The Pollinators

Movie review by
Tara McNamara, Common Sense Media
The Pollinators Movie Poster Image
Bee docu offers serious info, but delivery lacks sting.
  • NR
  • 2020
  • 92 minutes

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The parents' guide to what's in this movie.

Positive Messages

Demonstrates the surprising way crops are pollinated. Alerts viewers to the causes behind the high death rate of the essential bee population, with suggested solutions. Promotes curiosity.

Positive Role Models & Representations

Beekeepers, farmers, experts featured are committed to saving bee population. Female beekeepers are included as experts and seen at work in background. But minority representation is almost nonexistent, other than a Black entomologist who's positively portrayed. 

Violence

Discussions of how the bee population is dying -- and images of piles of dead bees -- may be upsetting.

Sex
Language
Consumerism
Drinking, Drugs & Smoking

What parents need to know

Parents need to know that The Pollinators is an informative but dry environmental documentary that explores how bees are essential to the food supply -- and how they're dying at a rapid rate. It explains that the same bees pollinate many of the United States' crops because beekeepers transport them to different areas at different seasons. Viewers also learn more about how and why bees are dying (there are images of piles of dead bees) and how federal regulatory agencies aren't stepping up to save the day. The film does offer solutions, so it's not all downbeat. It also promotes curiosity. There's no iffy content and the information is valid, but the technical and scientific jargon may lose a lot of viewers, and there's not a lot of "pop" on-screen.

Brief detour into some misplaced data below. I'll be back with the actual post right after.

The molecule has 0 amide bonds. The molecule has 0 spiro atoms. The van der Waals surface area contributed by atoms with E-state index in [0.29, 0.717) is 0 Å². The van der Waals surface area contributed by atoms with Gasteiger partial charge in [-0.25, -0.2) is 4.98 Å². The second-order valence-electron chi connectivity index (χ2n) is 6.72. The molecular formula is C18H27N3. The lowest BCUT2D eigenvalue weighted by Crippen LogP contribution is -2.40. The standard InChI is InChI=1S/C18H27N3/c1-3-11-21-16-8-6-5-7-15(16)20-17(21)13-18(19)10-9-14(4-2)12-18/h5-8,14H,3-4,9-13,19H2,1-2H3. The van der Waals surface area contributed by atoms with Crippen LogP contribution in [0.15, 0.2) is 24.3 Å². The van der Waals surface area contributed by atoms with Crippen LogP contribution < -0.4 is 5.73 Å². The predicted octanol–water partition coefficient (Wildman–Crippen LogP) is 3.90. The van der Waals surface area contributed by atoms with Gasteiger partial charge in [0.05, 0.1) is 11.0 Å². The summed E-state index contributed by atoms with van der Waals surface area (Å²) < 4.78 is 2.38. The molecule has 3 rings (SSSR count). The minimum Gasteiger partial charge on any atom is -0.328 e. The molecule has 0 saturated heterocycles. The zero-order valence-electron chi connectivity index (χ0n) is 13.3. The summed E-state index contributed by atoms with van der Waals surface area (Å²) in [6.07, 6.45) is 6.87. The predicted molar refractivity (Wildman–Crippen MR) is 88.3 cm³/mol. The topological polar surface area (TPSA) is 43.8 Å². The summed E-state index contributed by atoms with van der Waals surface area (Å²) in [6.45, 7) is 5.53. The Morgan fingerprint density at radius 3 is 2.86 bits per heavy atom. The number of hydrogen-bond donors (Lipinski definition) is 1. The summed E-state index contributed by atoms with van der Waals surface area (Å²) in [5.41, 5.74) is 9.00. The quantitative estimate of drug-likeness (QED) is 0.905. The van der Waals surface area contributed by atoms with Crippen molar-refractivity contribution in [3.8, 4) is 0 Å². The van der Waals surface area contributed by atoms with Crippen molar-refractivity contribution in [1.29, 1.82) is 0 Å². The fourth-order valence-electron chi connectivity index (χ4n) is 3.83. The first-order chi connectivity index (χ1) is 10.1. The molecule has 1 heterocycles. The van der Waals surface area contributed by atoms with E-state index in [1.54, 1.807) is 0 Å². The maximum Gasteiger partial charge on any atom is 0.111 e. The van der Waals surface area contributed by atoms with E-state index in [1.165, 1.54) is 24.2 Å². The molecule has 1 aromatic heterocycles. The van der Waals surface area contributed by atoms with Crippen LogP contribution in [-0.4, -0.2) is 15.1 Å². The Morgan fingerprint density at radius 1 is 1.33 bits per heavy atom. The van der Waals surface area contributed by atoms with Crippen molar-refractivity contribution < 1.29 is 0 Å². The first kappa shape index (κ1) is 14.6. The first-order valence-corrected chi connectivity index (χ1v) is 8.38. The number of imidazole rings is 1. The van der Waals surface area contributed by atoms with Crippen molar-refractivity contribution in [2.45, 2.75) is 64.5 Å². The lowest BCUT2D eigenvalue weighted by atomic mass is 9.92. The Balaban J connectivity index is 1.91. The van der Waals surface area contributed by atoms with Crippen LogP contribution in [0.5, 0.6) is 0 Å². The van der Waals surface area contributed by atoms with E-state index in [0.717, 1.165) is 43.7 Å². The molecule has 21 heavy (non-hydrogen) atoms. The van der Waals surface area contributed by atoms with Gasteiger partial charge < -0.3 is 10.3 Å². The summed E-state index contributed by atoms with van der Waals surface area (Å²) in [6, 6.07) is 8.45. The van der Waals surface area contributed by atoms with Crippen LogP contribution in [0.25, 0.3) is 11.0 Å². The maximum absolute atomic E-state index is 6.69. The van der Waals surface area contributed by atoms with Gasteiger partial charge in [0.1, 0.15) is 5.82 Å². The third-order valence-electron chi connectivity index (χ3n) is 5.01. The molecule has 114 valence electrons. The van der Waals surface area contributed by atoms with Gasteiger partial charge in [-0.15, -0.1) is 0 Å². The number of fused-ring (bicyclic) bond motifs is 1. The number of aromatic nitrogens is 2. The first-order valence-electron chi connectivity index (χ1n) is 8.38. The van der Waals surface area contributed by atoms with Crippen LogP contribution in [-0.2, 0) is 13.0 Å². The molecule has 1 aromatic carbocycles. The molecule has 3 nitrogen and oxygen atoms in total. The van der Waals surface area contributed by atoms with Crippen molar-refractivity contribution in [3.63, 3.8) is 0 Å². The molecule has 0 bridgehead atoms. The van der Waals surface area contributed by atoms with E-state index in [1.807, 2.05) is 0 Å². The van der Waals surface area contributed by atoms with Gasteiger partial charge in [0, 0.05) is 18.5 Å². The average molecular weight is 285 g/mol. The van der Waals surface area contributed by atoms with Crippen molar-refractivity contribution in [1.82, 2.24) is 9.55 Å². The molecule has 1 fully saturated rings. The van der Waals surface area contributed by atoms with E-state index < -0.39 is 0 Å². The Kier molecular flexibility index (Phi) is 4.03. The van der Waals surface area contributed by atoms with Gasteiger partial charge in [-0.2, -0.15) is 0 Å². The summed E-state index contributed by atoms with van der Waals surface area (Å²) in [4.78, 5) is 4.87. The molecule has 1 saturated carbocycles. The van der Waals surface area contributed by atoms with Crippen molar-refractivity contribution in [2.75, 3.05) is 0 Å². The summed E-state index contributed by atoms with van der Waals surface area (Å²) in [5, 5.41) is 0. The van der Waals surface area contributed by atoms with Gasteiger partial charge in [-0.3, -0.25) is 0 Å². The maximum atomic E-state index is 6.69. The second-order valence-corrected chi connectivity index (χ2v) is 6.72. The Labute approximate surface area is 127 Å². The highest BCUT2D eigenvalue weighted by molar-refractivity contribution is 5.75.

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What's the story?

Every year, billions of honeybees have an unusual migration. THE POLLINATORS travel by tractor-trailer across the United States, pollinating crops through the seasons to keep America's food supply robust. But hives are dying at a shocking rate for many reasons, mostly human-made.

Is it any good?

The Pollinators is chock-full of crucial, insightful information, but watching it feels like work. This is just the kind of documentary that environmental science students will struggle to stay awake for in class. As much as the interviewed farmers, experts, and beekeepers try to speak naturally, many viewers will find it difficult not to tune out words like "neonicotinoids," "Varroa mites," and "monocultures" pretty quickly. Yes, people will be interested in hearing what the film has to say, but you have to want to hear it. 

This is Peter Nelson's first feature documentary as a director, but he's been a cinematographer for the last 30 years, and it shows. Farms become works of art, and the close-ups of bees are so beautiful that they're practically insect glamour shots. Still, most kids aren't likely to appreciate seeing every droplet of spray shooting against a sunrise. The film has buzz -- you might say it swarms with vital information -- but it drones on and on.

Talk to your kids about ...

  • Families can talk about the importance of bees. What did you know about the role they played in nature before watching The Pollinators?

  • What message do you think the filmmakers want viewers to take away from watching the film?

  • Do you think it's OK for documentary films to have an opinion, or should they just "report the facts"?

Movie details

Our editors recommend

For kids who love learning how to improve the planet

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